FAIRFIELD TWP., Ohio - The future of a Fairfield Township neighborhood is in the hands of its elected officials. Township trustees are meeting Tuesday night to vote on a zoning change request by a private school.
Cincinnati Christian School, located on Morris Road, is seeking a zoning change to begin work on a $3 million athletic complex. The school has no home field for its outdoor teams. There is also limited fields for practice. The plan calls for a new football/soccer stadium, baseball fields, a new driveway and a large parking lot.
Superintendent Terry Diefenbacher says the school needs the zoning change only for the stadium lights and the building structures for dugouts and press boxes. It does not need permission to do the fields, the parking lot or driveway.
He said the planning process began about two years ago. He said, at that time, the school invited neighbors to a meeting to hear about the plans. He said only a few turned out for a meeting and no one expressed any concerns. More recently, neighbors did start to voice opposition to the plan. More than 200 people signed a petition against the zoning change. Neighbors are concerned about increased traffic, bright lights, noise and reduced property values.
Diefenbacher said, "The desire was to have some fields our students could be proud of. Fields that we could actually host games here on site. Mostly we need fields for our students to practice on."
He added, "We're talking about 12-14 games a year with the lights. We're looking at a special lighting that is very directed onto the field that doesn't flood out on to the neighbors, so we're looking at these things and we are listening to them. We do want to be good neighbors."
Dan Keith lives next door to the school. His view from his back deck overlooks the valley below which includes plenty of trees, grassy areas, and the Mill Creek. It is that property behind the school that would be used for the stadium and parking lot. He and his wife Pat have lived in the home for 16 years. They are very much opposed to the plan.
Keith said, "This is a natural amphitheatre and sound just rings across the entire valley. It's simply too much in the wrong place."
He listed the concerns he has with the project, "My top issues are property values in the area, flooding, traffic and overall aesthetics to living in my home. We've tried to work with the school too, but this has been, frankly, a total in your face, it's what we want and the heck with you."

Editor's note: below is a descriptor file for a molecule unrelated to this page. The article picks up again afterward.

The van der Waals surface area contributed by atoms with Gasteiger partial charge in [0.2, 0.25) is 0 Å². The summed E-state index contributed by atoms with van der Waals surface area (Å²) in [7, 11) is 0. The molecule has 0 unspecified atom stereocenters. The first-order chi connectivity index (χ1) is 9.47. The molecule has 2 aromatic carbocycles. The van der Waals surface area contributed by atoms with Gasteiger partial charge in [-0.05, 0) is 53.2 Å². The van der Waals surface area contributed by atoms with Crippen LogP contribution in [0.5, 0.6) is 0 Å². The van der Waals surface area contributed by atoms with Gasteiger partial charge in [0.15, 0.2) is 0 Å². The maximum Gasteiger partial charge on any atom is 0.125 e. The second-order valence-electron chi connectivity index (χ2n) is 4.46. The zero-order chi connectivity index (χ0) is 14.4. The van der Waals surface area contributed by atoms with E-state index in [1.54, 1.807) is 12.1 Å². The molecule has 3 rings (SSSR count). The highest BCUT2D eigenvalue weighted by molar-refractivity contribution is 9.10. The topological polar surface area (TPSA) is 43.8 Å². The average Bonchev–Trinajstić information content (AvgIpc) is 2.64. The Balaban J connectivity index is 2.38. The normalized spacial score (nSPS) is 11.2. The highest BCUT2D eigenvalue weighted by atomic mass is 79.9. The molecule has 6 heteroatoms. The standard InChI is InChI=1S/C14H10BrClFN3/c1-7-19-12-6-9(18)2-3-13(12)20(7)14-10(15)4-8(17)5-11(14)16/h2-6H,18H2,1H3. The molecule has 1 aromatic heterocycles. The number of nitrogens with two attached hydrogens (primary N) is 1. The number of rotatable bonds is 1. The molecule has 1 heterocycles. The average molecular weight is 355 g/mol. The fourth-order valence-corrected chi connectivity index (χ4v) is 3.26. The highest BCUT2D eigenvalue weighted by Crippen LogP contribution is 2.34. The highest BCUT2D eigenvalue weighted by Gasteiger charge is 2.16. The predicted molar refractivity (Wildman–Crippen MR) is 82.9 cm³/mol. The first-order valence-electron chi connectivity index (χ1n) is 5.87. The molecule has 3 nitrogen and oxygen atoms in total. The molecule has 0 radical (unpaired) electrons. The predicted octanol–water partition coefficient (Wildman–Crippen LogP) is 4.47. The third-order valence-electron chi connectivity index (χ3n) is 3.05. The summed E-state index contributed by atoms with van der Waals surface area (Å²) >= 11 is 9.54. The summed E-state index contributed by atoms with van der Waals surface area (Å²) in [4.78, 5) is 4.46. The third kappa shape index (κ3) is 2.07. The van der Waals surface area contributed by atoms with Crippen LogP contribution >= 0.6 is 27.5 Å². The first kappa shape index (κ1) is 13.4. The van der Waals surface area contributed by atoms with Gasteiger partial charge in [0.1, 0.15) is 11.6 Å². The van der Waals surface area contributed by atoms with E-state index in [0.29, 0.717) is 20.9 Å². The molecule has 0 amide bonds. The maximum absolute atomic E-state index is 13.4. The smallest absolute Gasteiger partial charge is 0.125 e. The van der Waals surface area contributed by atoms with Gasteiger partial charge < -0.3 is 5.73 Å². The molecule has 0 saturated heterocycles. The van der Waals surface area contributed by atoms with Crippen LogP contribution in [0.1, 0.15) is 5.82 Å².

Part of the area is a flood plain with the Mill Creek, so neighbors are concerned any work in the area will lead to more consistent flooding problems. The school said it is working with county officials to address any flood concerns.
Traffic on two-lane Morris Road backs up during school pick-up and drop-off times. It blocks both directions of traffic as the traffic line spills out onto the road. Diefenbacher said the school plans to create a large stacking lane to bring that line of cars off the road and onto school property. He said the school is not required to do so, but is making that change to address the concerns of neighbors.
The Fairfield Township trustees in July had a public hearing to discuss the issues. About 100 people attended that meeting. On Tuesday night at 7 p.m., the trustees will meet again to take a vote on the zoning request. The meeting is at the Fairfield Township administration building located on Morris Road.
If the trustees approve the change, neighbors could appeal the decision and the school would proceed with fundraising efforts to pay for the complex. The school expects construction could begin in about a year if the trustees approve the zoning.
If the trustees reject the zoning change, the school could appeal or still build the fields, but would have to make some adjustments to its plans for lighting and buildings.
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